- Treatment Overview
COPD Treatment Overview
First steps to consider
- COPD should be diagnosed and treated by a primary care provider or a pulmonologist.
- If you notice an increase in your shortness of breath or cough, call your doctor.
- COPD is often treated with medication, oxygen therapy, and in some cases, surgery.
Call 911 or go to the ER if you have any of the following symptoms:
- Difficulty breathing
- Your lips start to turn blue.
- Fever or chills
- You cannot lie down because of shortness of breath.
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When to see a healthcare provider
See a healthcare provider if you have symptoms of chronic obstructive pulmonary disorder (COPD), which include shortness of breath and cough. Treating it early is important because COPD is a progressive disease, meaning it worsens over time. Getting proper treatment can help slow the progression and reduce your risk of complications of COPD, like heart disease and lung cancer.
Tests used to diagnose COPD include:
- Lung function tests. Providers often do a spirometry test, which tests how well your lungs are working. You’ll be asked to take a deep breath and then exhale as forcefully as you can into a tube attached to a spirometry machine.
- Blood tests can rule out an infection and other conditions and also check levels of oxygen and carbon dioxide in your blood.
- A CT scan can detect emphysema and may also be used to scan for lung cancer.
- Chest X-rays can help diagnose emphysema and other lung problems or heart failure.
What to expect from your visit
- If you have mild COPD, your healthcare provider may prescribe an inhaler (bronchodilator) to use when you have symptoms.
- If you have more severe COPD, you may need to use an inhaler daily. There are short-acting inhalers that open up narrowed airways, like albuterol (Proair HFA, Ventolin HFA) and ipratropium (Atrovent HFA). Examples of long-acting inhalers, which prevent airways from getting narrower, include aclidinium (Tudorza) and arformoterol (Brovana).
- Inhaled corticosteroids, like fluticasone (Flovent) and budesonide (Pulmicort), are daily steroid medications that decrease airway inflammation.
- Inhaled oxygen therapy is recommended for people with COPD who have low oxygen levels.
- Oral steroids like prednisone may be prescribed during a flare-up, especially for people who frequently go to the hospital for their symptoms. These are typically given for a short time.
- The oral medication roflumilast (Daliresp) can reduce flare-ups in people who have severe or very severe COPD, those with a high risk for flare-ups, and those with chronic bronchitis.
- Antibiotics may be prescribed for a COPD flare-up.
- Surgery may be recommended in some severe cases of emphysema. In one procedure, called lung volume reduction surgery, the worst area of inflammation in the lung is removed. In the other procedure, bronchoscopic lung volume reduction, one-way valves are placed in the airways to improve breathing. Lastly, a lung transplant may be an option for some patients.
- Certain vaccines, like pneumococcal, flu, pertussis, and COVID, may help lower the risk of developing an infection that could lead to a flare-up.
Prescription medications for COPD
- Short-acting bronchodilator inhalers: albuterol (Proair HFA, Ventolin HFA), ipratropium (Atrovent HFA), levalbuterol (Xopenex), albuterol/ipratropium (Combivent Respimat)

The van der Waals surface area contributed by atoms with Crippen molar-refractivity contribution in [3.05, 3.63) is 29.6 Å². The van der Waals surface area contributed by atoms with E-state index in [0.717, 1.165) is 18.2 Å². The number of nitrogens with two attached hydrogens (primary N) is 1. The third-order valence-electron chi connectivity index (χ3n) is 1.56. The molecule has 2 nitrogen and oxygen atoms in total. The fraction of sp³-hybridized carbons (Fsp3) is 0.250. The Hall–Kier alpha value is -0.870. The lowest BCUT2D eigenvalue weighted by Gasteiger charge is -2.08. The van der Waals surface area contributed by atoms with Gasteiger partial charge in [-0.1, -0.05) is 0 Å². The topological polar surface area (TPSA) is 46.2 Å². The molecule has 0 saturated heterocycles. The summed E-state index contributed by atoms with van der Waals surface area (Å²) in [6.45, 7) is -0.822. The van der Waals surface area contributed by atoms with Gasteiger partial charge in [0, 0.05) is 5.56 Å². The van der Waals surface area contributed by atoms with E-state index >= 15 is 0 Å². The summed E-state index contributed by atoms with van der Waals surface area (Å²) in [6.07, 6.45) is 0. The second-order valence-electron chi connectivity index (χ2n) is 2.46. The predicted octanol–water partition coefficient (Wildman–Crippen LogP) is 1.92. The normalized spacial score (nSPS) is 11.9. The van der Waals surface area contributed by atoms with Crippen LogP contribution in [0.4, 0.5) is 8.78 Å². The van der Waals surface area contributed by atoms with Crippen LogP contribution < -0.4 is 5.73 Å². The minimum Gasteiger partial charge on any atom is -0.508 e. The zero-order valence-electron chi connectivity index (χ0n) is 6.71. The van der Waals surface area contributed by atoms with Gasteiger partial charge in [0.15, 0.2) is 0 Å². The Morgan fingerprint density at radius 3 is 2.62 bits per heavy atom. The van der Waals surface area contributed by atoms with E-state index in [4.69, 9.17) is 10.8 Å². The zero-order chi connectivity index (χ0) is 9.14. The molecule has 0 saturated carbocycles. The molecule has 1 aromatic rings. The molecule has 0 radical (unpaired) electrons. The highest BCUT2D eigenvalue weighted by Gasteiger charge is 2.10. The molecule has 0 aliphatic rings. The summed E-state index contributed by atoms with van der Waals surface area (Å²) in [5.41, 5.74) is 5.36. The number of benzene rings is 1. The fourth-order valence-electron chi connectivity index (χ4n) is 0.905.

- Long-acting bronchodilator inhalers: aclidinium (Tudorza), formoterol (Foradil, Perforomist), salmeterol (Serevent), tiotropium (Spiriva)
- Inhaled corticosteroids: fluticasone (Flovent), budesonide (Pulmicort)
- Combination inhalers: Duaklir, Stiolto, Breztri, and Trelegy.
- Oral steroids: prednisone
- Roflumilast (Daliresp)
Types of providers that treat COPD
- A primary care provider can diagnose COPD and prescribe medication.
- You may be referred to a pulmonologist who specializes in lung and respiratory tract conditions.
- A respiratory therapist can teach you breathing techniques, exercise instruction, and more.
How to manage COPD at home
Always see a healthcare provider for a diagnosis and treatment plan. There are things that you can do to help your COPD symptoms and help prevent it from getting worse
- Don’t smoke. Smoking irritates the lungs. If you quit, you may have fewer complications of COPD. Also avoid vaping, which may raise your risk of lung infections.
- Maintain a healthy weight. Being overweight or obese forces your heart and lungs to work harder, and it can lead to conditions that worsen COPD, like sleep apnea and diabetes. Being underweight is also risky. Underweight people are at greater risk of dying from COPD than those who are at a normal weight or overweight.
- Get regular exercise. Being active helps relieve stress and can also improve shortness of breath, energy levels, sleep, and the body’s use of oxygen. Talk to your provider about the types of exercises that are best for you. They may recommend a formal pulmonary rehabilitation program, which includes exercise instruction.
- Practice stress reduction techniques, like meditation or yoga. Anxiety can be dangerous for COPD patients, leading to panic attacks that make it harder to breathe.
- Breathing exercises may help reduce breathlessness and fatigue. Examples include pursed-lips breathing and breathing from the diaphragm.
Wellness and prevention
- Eat a balanced diet rich in whole grains, fruits, vegetables, fiber, and mono- and polyunsaturated fats. Try to eat at least two healthy sources of protein each day, like fish, poultry, and nuts. Reduce simple carbohydrates (white bread and pasta), trans fats, and saturated fat.
- Avoid triggers like air pollution, smoke, and breathing very cold or humid air.
- Wash your hands frequently to avoid catching viruses.
- Avoid people who are sick with colds and other contagious infections.
- Do not smoke.
- Stay up to date on vaccinations, like pneumococcal, flu, pertussis, and COVID.